“Whoever has the following four (characteristics) will be a pure hypocrite and whoever has one of the following four characteristics will have one characteristic of hypocrisy unless and until he gives it up.

1. Whenever he is entrusted, he betrays.

2. Whenever he speaks, he tells a lie.

3. Whenever he makes a covenant, he proves treacherous.

4. Whenever he quarrels, he behaves in a very imprudent, evil and insulting manner.”’ (Bukhari)

Check yourself

Check yourself. Do you have any of these qualities? Some people have all four of these qualities. If you have one of these, it is a sign of hypocrisy, and you need to remove it by doing the opposite of hypocrite. Allah Almighty said in the Quran wafudh aymanakum ‘Keep your promises’.

Breaking the promise is not a small thing. If you break your promises repeatedly, you will tarnish your reputation and no one will trust you.  Your promises will be meaningless. Even if you said, ‘Believe me’, no one will believe you. It destroys your relationships with our family at and work, with customers, clients, colleagues etc.

You have to be a good role model and these are basic qualities which every human must have in order to have good relationship among humanity.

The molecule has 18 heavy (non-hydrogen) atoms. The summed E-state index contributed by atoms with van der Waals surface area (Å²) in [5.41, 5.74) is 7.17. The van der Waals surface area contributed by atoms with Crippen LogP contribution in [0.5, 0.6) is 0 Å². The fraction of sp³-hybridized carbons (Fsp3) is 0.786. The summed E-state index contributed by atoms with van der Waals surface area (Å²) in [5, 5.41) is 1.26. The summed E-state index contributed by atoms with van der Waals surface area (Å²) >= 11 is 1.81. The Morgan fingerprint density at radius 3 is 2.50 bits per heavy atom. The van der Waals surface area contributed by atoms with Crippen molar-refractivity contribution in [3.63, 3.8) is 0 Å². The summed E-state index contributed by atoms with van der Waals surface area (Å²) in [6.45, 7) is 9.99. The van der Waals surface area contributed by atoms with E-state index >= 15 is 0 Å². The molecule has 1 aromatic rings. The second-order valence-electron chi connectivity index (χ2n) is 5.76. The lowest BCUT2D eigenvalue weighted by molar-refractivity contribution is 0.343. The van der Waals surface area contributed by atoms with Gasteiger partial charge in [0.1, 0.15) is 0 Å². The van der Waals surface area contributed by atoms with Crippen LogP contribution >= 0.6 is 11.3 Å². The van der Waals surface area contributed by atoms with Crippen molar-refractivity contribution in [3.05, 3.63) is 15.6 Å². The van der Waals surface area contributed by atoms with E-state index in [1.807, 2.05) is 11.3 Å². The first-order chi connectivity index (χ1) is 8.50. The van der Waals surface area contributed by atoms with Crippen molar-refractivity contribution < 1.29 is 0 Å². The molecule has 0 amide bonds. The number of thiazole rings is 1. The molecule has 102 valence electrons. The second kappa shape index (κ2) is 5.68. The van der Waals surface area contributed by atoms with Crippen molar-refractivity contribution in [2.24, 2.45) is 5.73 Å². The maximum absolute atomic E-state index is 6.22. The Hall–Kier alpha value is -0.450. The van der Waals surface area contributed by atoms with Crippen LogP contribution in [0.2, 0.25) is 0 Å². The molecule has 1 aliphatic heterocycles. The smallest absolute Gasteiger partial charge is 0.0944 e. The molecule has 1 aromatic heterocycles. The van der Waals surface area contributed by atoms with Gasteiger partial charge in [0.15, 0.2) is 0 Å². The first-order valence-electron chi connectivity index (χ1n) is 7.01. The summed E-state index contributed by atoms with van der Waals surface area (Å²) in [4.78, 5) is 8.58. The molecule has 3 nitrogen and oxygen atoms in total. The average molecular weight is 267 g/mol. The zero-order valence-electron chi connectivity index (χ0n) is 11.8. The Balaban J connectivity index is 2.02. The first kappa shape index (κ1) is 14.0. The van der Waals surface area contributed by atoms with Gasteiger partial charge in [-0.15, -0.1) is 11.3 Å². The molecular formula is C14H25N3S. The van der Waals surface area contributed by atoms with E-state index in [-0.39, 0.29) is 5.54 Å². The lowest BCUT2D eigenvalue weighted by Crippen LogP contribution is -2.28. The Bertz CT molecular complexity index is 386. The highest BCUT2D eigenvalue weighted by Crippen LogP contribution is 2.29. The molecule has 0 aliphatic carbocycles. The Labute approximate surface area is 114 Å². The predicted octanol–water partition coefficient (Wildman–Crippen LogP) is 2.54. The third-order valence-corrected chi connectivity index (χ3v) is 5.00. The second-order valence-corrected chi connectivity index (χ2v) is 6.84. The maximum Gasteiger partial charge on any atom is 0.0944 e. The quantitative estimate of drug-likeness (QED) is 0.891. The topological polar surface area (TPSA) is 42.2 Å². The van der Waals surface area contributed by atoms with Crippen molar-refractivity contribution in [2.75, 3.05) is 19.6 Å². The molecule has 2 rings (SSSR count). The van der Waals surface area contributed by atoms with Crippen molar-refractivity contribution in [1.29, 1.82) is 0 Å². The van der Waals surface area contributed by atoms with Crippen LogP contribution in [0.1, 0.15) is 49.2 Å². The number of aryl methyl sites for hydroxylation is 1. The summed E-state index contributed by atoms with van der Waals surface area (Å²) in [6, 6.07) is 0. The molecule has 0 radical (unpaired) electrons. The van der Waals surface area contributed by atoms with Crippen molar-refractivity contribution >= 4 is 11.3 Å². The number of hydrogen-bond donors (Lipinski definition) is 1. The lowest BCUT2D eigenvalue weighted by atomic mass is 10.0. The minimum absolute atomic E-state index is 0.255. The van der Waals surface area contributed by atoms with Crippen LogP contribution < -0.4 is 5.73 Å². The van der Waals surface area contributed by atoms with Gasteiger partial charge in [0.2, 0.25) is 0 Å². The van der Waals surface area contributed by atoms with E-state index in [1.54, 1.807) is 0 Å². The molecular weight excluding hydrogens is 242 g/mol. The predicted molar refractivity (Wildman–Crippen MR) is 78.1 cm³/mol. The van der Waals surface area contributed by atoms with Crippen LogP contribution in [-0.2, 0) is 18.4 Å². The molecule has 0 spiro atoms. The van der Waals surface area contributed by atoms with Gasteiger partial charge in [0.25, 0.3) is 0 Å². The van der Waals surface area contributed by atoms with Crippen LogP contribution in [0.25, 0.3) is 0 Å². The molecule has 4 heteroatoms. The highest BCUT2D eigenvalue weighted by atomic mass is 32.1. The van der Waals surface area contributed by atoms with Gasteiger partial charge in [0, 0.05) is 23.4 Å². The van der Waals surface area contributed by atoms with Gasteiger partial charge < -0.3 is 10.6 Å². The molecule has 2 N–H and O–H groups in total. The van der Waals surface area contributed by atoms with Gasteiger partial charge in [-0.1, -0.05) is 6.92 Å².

Reputation with Allah

If we don’t, this is very serious. The one who keeps telling lies will be written down as a liar on the Day Judgement. Whereas the one who keeps telling the truth will be called the truthful, as sadiq, on the Day of Judgement. Choose the title you want to have next to your name.

Be better

We all know someone who wherever he goes is known as a liar. Imagine if you are that person, God forbid.

You can change. As long as you are breathing you can change. Have the determination, ‘I want to be a better person’. Ask yourself why you are lying, and is making you afraid of telling the truth. You don’t need to lie about your degree or your title.

People will respect you more for who you are, than whom you pretend you are. They will respect you more, the more you fulfil your promises.

The Prophet (peace be upon him) used to have a partner in business, before Islam, in jahiliyah times, Al-Saib bin Abi Al-Saib, who was not a believer, but the Prophet (peace be upon him) used to say, ‘Welcome, good partner who never betrays.’ The quality is not exclusive to believers but it is necessary for believers.


Allah Almighty puts barakah in your business when you tell the truth. Don’t cheat your customers, your clients with fake claims. You may think it is smart person, but you are destroying your rizq. Barakah is an invisible quality which cannot measured by numbers.  Allah Almighty puts in your business, money, time and health when you obey Him.

Sales persons beware